One: Twenty-Three

Its 4 AM, time to rise; minus 20 once again.
I start the van and shovel out; you get your lunch prepared.
Few words are ever spoken; none are really needed.
Knowing what we’re supposed to do; something we’ve always shared.

Each day I linger for a while after the bus has left the lot.
Too early yet to think that much, but the heart can always feel.
No matter: airplane, bus or train, the sight of it receding
stirs ghosts of ancestors boarding ships, their hardships all so real.


You want to be an engineer—not something that comes easy,
but I’ve never seen you back down or regret the paths you chose.
Those long hours at the table, that dedicated search for work terms
now, two semesters left to go; that next step seems so close.

And I think, each and every time we make that early morning drop-off,
how so many of our youth go away for work. Will you be another one?
Is watching you board that bus preparation for a greater leaving?
With each round of practice it gets no easier saying, “so long, Son.”


But sometimes the quiet is broken by your eternal opener: “Dad???”
A smile; geek to geek communication is really not all that strange
and your questions that catalyze responses from this team of two nerds
brings comfort knowing distance can never silence that exchange.


About Maurice A. Barry

Coordinator: Teaching and Learning Commons, Faculty of Education, Memorial University of Newfoundland, Parent & Husband. eLearning consultant/coordinator. Program Development Specialist - eLearning (Department of Education; Retired). Writer: over 40 Math/Physics texts/webs. Developer & Manager of web content. Geek. Not into awards but loves comments.
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17 Responses to One: Twenty-Three

  1. Sheila mulrooney says:

    Really nice poem. Feelings that I can relate to.

  2. Mary says:

    Heartfelt poem – great theme and team!
    As always photos complement and extend the words.
    Hope Alan enjoys his tribute!

  3. I wonder, sometimes, whether our offspring recognize all the things we do in support of their futures. [Or should that be ‘our futures’?]. Then I switch from wondering to hoping that they do And, every once in a while, good kids that they are – they say just the thing that assures me on all counts. It’s quite clear that you’re a very good Dad indeed. A drop off, such as you describe, in the middle of June is one thing … doing the same in conditions which you are currently experiencing is above-and-beyond. Brr and Ugh. D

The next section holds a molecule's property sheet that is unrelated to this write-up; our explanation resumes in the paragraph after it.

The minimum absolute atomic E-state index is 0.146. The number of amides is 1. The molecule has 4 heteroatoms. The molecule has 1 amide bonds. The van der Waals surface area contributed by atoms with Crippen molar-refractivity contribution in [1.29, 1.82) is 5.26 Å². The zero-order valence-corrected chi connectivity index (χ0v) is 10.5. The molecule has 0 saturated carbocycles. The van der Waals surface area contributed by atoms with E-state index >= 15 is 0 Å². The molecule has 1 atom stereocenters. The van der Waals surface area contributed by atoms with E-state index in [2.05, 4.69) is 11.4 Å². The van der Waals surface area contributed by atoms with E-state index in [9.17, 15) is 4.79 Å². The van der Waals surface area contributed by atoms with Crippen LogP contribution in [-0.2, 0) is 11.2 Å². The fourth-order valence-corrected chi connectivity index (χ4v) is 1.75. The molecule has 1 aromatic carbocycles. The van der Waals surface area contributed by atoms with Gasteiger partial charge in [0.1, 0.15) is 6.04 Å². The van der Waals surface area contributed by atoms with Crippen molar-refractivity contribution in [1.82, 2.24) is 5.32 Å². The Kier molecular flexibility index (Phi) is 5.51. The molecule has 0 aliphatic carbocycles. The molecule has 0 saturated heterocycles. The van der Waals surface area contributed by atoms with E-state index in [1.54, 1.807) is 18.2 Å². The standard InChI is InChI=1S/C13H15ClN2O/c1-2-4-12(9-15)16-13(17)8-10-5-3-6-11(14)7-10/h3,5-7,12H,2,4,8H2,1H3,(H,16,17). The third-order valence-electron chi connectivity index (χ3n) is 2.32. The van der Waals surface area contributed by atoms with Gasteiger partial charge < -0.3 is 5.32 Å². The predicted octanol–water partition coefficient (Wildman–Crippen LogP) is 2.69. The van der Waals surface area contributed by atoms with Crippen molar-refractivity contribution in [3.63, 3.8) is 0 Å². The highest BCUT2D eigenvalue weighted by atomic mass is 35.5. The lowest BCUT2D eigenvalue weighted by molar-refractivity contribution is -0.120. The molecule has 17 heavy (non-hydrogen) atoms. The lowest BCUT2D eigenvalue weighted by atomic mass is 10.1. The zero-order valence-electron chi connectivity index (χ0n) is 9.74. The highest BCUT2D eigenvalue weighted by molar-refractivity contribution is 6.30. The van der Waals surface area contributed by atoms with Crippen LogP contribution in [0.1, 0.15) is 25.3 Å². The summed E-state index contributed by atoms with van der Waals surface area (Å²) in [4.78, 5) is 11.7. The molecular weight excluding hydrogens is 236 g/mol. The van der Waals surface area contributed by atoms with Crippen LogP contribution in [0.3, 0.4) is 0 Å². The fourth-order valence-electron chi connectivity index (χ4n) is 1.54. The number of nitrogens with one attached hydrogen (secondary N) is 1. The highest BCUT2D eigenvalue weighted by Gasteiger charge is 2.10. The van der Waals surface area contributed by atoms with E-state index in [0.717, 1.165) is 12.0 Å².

• And guess what–it snowed the past two days. I had to shovel a bit both yesterday and today. It’s not terribly unusual this time of the year around here, just a bit of a bummer. On the bright side it’s going to a balmy three today 🙂
      But, no, I suppose they don’t realize–and perhaps neither did we when it was our time. Pay it forward, that’s the best advice.

  4. Josephine Barry says:

    I just knew I shouldn’t have read this!! I didn’t get through the first few sentences as tears ran uncontrollably down my cheeks . As parents we are not always fortunate to have our children close by as they reach their career goals. I always hope and pray if they have to move away that the distance is not too far. I read a bit of sadness in those words but nothing compared to the love and pride you have for our son. There is no doubt he is your son Maurice as you say geek to geek!! lol I love my geeks very much ❤️❤️

  5. jennypellett says:

    Ah, so much said here in a few beautifully chosen words. As parents we are so proud to see our offspring make their way in the world yet there’s a part of us that wants to reel them in and keep them close forever. I’m sure l’m not the only one sharing your sentiments.

  6. Tiny says:

    Beautiful sentiments, simply and elegantly expressed. It’s true that distance cannot silence the exchanges when the bond is strong, geek or not 🙂 Our son is soon 7 years out of college, busy professional with his own little family, but the exchanges are frequent and heart-warming.

  7. margber says:

    I’m just getting around to reading this beautiful poem now. Your words struck a chord in me. Having three sons myself, all out of the house now, I share your sentiments. Time goes so fast and before you know it, they are young men living on their own. Loved this!

  8. Marie says:

    Genuine and steadfast as both counsel and witness. These gifts of sight and presence are invaluable.

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